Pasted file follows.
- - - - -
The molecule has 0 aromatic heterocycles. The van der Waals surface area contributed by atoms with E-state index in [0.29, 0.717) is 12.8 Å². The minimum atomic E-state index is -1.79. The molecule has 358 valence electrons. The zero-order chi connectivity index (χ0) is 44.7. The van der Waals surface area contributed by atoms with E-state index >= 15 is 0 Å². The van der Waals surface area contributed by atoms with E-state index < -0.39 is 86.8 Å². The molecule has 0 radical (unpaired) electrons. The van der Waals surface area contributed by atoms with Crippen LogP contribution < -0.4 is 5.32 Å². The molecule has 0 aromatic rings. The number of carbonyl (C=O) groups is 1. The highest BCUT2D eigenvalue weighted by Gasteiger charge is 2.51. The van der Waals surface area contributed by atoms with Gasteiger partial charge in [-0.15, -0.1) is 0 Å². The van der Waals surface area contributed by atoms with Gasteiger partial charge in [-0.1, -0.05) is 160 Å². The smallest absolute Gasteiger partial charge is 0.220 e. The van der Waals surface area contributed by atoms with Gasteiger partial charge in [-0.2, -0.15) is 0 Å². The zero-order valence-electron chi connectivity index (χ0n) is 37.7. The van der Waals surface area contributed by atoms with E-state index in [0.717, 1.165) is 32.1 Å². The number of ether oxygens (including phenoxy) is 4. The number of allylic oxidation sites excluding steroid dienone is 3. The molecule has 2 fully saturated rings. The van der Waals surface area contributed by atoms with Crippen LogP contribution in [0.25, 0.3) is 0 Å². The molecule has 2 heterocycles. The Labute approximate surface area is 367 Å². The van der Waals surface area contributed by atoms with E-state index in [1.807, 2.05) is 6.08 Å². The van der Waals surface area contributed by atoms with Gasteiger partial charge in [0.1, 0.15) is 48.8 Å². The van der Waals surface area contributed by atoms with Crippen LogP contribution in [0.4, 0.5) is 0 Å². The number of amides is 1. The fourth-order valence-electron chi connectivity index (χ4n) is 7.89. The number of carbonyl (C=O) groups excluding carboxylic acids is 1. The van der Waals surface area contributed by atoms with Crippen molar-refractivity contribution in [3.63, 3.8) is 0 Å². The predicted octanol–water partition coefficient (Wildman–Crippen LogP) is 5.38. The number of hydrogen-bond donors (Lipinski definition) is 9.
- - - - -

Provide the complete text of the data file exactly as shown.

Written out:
The molecule has 0 aromatic heterocycles. The van der Waals surface area contributed by atoms with E-state index in [0.29, 0.717) is 12.8 Å². The minimum atomic E-state index is -1.79. The molecule has 358 valence electrons. The zero-order chi connectivity index (χ0) is 44.7. The van der Waals surface area contributed by atoms with E-state index >= 15 is 0 Å². The van der Waals surface area contributed by atoms with E-state index < -0.39 is 86.8 Å². The molecule has 0 radical (unpaired) electrons. The van der Waals surface area contributed by atoms with Crippen LogP contribution < -0.4 is 5.32 Å². The molecule has 0 aromatic rings. The number of carbonyl (C=O) groups is 1. The highest BCUT2D eigenvalue weighted by Gasteiger charge is 2.51. The van der Waals surface area contributed by atoms with Gasteiger partial charge in [-0.15, -0.1) is 0 Å². The van der Waals surface area contributed by atoms with Gasteiger partial charge in [-0.1, -0.05) is 160 Å². The smallest absolute Gasteiger partial charge is 0.220 e. The van der Waals surface area contributed by atoms with Gasteiger partial charge in [-0.2, -0.15) is 0 Å². The zero-order valence-electron chi connectivity index (χ0n) is 37.7. The van der Waals surface area contributed by atoms with E-state index in [0.717, 1.165) is 32.1 Å². The number of ether oxygens (including phenoxy) is 4. The number of allylic oxidation sites excluding steroid dienone is 3. The molecule has 2 fully saturated rings. The van der Waals surface area contributed by atoms with Crippen LogP contribution in [0.25, 0.3) is 0 Å². The molecule has 2 heterocycles. The Labute approximate surface area is 367 Å². The van der Waals surface area contributed by atoms with E-state index in [1.807, 2.05) is 6.08 Å². The van der Waals surface area contributed by atoms with Gasteiger partial charge in [0.1, 0.15) is 48.8 Å². The van der Waals surface area contributed by atoms with Crippen LogP contribution in [0.4, 0.5) is 0 Å². The number of amides is 1. The fourth-order valence-electron chi connectivity index (χ4n) is 7.89. The number of carbonyl (C=O) groups excluding carboxylic acids is 1. The van der Waals surface area contributed by atoms with Crippen molar-refractivity contribution in [3.63, 3.8) is 0 Å². The predicted octanol–water partition coefficient (Wildman–Crippen LogP) is 5.38. The number of hydrogen-bond donors (Lipinski definition) is 9.